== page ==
Not all promoters are identical. Some bind RNA polymerase more effectively than others; which causes them to be transcribed more frequently........when conditions allow.

Prokaryotes have only ONE type of RNA polymerase which transcribes ALL THREE types of RNA, mRNA, tRNA, and rRNA.

Eukaryotes have THREE DIFFERENT RNA polymerases: RNA polymerase I, II, and III.

It is the RNA polymerase II that makes ALL the mRNA in eukaryotes.

In eukaryotic cells, other proteins must also bind to the DNA around the promoter to prepare a 'docking site' for the transcribing enzyme to bind.  This uniquely eukaryotic feature provides a way to regulate the transcription of particular genes in a uniquely eukaryotic way.

RNA polymerase elongates the transcript.

After binding, RNA polymerase unwinds the DNA about 20 base pairs at a time and READS the template strand in the 3'  to  5' direction

The RNA transcript is thus extended in an anti-parallel manner with respect to the DNA strand that acts as the "template" strand.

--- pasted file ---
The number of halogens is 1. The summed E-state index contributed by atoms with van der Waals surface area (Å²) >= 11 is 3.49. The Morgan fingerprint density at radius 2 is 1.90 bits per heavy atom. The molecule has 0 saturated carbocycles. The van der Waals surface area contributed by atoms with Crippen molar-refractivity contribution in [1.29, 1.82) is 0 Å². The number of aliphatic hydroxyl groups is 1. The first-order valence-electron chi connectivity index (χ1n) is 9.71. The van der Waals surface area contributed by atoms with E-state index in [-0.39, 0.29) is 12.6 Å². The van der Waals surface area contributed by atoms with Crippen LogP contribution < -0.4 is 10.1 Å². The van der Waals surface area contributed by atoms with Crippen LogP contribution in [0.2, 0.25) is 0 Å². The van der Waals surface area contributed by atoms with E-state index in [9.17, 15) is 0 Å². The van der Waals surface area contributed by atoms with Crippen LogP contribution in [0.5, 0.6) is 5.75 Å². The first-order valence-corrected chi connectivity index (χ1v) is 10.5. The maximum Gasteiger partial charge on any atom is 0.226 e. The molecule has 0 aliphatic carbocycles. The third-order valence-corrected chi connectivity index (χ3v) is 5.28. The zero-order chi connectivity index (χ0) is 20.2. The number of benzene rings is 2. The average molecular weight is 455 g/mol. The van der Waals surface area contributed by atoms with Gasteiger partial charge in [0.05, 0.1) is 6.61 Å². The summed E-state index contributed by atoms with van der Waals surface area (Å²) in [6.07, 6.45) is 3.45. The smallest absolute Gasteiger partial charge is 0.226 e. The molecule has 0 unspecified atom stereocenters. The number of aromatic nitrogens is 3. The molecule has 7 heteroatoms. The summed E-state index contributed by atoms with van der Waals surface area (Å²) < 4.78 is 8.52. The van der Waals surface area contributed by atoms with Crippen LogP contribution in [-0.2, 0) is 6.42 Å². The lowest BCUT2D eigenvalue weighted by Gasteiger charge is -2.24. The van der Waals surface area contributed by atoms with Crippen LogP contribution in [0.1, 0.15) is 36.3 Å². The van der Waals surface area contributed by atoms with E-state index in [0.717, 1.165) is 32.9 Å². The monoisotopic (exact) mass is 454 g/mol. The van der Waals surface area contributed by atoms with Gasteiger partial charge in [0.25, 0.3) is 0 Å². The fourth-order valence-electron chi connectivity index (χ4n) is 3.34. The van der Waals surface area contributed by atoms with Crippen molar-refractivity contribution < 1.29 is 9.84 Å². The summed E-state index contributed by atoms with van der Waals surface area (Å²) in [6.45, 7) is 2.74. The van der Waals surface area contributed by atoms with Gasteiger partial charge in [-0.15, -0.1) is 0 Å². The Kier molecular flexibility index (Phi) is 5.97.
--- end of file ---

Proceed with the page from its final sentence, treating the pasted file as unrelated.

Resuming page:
Energy for synthesis comes from the removal and breakdown of the pyrophosphate group from each nucleotide added

Transcription errors for RNA polymerases are much higher (relative to DNA polymerases);making a mistake every 104 to 105 bases incorporated into the growing RNA strand.

Transcription terminates at particular base sequences in the DNA that specify termination.

RNA Transcription, and Gene expression in Eukaryotes is far more complex than it is in Prokaryotes





The mRNA that gives rise to the protein product in prokaryotes is said to be co-linear withthe DNA sequence from which it came.

This theme varies somewhat for eukaryotes.

1. 5' end of the mRNA is "capped" or modified to establish it as being the 5' end of a mRNA, eventually gives rise to the mature mRNA